Tag Archives: del rey

Author Interview: Kim Wilkins


Today I am interviewing Kim Wilkins, author of the new fantasy novel, Daughters of the Storm, first book in the Blood and Gold trilogy.

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DJ: Hi Kim! Thanks for agreeing to do this interview!

For readers who aren’t familiar with you, could you tell us a little about yourself?

Kim Wilkins: I’m a writer and an academic. My first book was published 20 years ago, but I’ve written across a range of genres and also under a pseudonym. I have thirty books under my belt now. Fantasy has always been my first love, so it’s exciting and wonderful for me to be back here. As an academic, I teach writing and publishing studies, and run a research grant on popular fiction.

DJ: What is Daughters of the Storm about?


Kim: It’s about the five daughters of a king in a vaguely Anglo-Saxon fantasy world. The king gets sick from bad magic, and they have to go on a quest to find the cure. Only trouble is, being five very different women, shenanigans ensue.

DJ: What were some of your influences Daughters of the Storm and the series?

Kim: Tolkien, of course. I studied medieval literature and was particularly taken with Anglo-Saxon literature. I can read Old English and in fact I convened a reading group that read the entirety of Beowulf in the original language. One of the defining intellectual achievements of my life.

DJ: Could you briefly tell us a little about your main characters? Do they have any cool quirks or habits, or any reason why readers with sympathize with them? 

Kim: Bluebell is a great character to write. I wish she was my big sister (although I suspect my feeling wouldn’t be shared with her actual sisters in the book). She is in some ways the stereotypical warrior chick; but I wanted to mess with that a bit so she’s tall and gangly and ugly, and she is fiercely fiercely loyal to her family and her duty. Like,to a fault. So she can kick the butts, but sometimes she kicks the wrong butts or doesn’t kick them hard enough. Oh, and she always thinks she’s right, which is super-annoying for everyone else. Continue reading

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Author Interview: Alan Smale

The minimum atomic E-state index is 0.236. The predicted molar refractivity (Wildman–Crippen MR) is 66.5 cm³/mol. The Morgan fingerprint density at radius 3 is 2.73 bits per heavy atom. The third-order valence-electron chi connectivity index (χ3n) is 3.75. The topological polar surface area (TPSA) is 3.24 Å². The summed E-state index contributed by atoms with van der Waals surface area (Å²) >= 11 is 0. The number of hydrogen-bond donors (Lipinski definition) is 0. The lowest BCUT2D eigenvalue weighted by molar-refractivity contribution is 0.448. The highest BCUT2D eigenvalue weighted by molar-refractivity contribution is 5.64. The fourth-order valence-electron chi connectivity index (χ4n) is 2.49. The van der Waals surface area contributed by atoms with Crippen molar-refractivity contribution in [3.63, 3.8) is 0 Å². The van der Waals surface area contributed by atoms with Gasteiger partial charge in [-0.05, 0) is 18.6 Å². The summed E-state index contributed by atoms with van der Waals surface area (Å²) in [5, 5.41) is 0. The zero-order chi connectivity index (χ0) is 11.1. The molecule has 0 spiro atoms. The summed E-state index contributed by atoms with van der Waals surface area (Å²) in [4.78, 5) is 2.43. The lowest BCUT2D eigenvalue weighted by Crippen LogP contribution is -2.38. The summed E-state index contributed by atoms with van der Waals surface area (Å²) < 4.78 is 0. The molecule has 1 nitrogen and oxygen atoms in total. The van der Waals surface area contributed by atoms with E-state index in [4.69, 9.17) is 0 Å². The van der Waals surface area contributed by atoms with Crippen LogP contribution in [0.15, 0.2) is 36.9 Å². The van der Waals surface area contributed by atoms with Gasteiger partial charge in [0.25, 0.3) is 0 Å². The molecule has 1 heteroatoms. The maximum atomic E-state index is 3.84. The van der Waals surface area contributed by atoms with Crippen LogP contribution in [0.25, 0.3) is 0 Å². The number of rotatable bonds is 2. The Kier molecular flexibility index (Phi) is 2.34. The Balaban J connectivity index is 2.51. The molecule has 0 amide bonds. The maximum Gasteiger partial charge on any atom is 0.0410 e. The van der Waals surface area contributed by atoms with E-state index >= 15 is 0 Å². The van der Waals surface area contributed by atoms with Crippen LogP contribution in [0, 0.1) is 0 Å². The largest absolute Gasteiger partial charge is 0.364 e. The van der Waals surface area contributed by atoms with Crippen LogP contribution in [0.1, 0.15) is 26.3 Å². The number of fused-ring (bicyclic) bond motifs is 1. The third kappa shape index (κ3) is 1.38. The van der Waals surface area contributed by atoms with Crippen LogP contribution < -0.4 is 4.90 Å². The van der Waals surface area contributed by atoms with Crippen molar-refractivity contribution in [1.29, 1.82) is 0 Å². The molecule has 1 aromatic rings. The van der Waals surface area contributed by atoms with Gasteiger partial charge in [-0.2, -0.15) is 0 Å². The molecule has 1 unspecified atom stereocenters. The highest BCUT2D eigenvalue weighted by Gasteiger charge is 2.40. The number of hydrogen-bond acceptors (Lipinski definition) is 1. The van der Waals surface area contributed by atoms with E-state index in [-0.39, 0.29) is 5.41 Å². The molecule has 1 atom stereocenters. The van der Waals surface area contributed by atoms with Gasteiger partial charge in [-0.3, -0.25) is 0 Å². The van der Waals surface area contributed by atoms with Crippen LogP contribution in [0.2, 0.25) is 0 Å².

Today I am interviewing Alan Smale, author of the new alternate history novel, Eagle and Empire, the final book in the Clash of Eagles trilogy.

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DJ: Hey Alan! Thanks for agreeing to do this interview! For readers who aren’t familiar with you, could you tell us a little about yourself?

Alan Smale: Sure, and thanks for having me on! I’ve spent all my life in the sciences, and by profession I’m an astronomer at NASA’s Goddard Space Flight Center. But I’ve also been writing fiction for as long as I can remember; at high school, I used to stay inside and write during the lunch hour instead of going out.

I made my first professional short fiction sale in the early 1990s and have been going strong ever since. When people first meet me, they expect me to be a hard SF writer because of the physics background, but I’ve always been a history buff as well, and when it comes to fiction I’ve been gravitating to the past rather than the future for many years now. I did write some SF early on, as well as some straight fantasy and horror, but these days my output is solidly alternate history, twisted history, historical fantasy.

I’m originally British, and grew up in Yorkshire. I went to Oxford, and then came to the U.S. in my late twenties, and somehow I never went back again. I’ve been a U.S. citizen since 2000.

DJ: What is Eagle and Empire and then the Clash of Eagles trilogy about?